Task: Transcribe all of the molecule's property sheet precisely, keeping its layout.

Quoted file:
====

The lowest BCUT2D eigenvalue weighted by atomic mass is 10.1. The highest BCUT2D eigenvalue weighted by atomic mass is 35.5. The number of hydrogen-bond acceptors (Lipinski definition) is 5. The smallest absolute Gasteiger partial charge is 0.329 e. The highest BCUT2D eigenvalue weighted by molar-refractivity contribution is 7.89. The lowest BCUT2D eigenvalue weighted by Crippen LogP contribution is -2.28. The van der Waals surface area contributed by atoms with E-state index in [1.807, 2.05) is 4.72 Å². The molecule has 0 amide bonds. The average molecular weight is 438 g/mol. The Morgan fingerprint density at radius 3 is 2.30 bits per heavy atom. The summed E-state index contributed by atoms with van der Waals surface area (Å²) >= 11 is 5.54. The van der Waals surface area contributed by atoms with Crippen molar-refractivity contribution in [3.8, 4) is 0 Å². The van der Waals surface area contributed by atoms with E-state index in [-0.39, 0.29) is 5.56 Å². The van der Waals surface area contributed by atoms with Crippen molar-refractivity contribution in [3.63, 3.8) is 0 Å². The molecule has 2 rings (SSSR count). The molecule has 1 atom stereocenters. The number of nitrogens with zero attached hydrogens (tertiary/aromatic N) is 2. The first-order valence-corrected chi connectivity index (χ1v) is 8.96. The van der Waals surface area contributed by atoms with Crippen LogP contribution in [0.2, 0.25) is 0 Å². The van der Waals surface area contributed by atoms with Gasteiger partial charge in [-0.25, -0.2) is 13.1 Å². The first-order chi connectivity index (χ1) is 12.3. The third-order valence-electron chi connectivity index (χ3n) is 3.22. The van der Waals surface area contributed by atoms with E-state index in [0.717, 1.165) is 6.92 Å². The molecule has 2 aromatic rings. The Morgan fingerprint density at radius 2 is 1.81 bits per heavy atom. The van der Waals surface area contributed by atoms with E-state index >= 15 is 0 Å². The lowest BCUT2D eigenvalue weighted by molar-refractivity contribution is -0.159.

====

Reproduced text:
The lowest BCUT2D eigenvalue weighted by atomic mass is 10.1. The highest BCUT2D eigenvalue weighted by atomic mass is 35.5. The number of hydrogen-bond acceptors (Lipinski definition) is 5. The smallest absolute Gasteiger partial charge is 0.329 e. The highest BCUT2D eigenvalue weighted by molar-refractivity contribution is 7.89. The lowest BCUT2D eigenvalue weighted by Crippen LogP contribution is -2.28. The van der Waals surface area contributed by atoms with E-state index in [1.807, 2.05) is 4.72 Å². The molecule has 0 amide bonds. The average molecular weight is 438 g/mol. The Morgan fingerprint density at radius 3 is 2.30 bits per heavy atom. The summed E-state index contributed by atoms with van der Waals surface area (Å²) >= 11 is 5.54. The van der Waals surface area contributed by atoms with Crippen molar-refractivity contribution in [3.8, 4) is 0 Å². The van der Waals surface area contributed by atoms with E-state index in [-0.39, 0.29) is 5.56 Å². The van der Waals surface area contributed by atoms with Crippen molar-refractivity contribution in [3.63, 3.8) is 0 Å². The molecule has 2 rings (SSSR count). The molecule has 1 atom stereocenters. The number of nitrogens with zero attached hydrogens (tertiary/aromatic N) is 2. The first-order valence-corrected chi connectivity index (χ1v) is 8.96. The van der Waals surface area contributed by atoms with Crippen LogP contribution in [0.2, 0.25) is 0 Å². The van der Waals surface area contributed by atoms with Gasteiger partial charge in [-0.25, -0.2) is 13.1 Å². The first-order chi connectivity index (χ1) is 12.3. The third-order valence-electron chi connectivity index (χ3n) is 3.22. The van der Waals surface area contributed by atoms with E-state index in [0.717, 1.165) is 6.92 Å². The molecule has 2 aromatic rings. The Morgan fingerprint density at radius 2 is 1.81 bits per heavy atom. The van der Waals surface area contributed by atoms with E-state index >= 15 is 0 Å². The lowest BCUT2D eigenvalue weighted by molar-refractivity contribution is -0.159.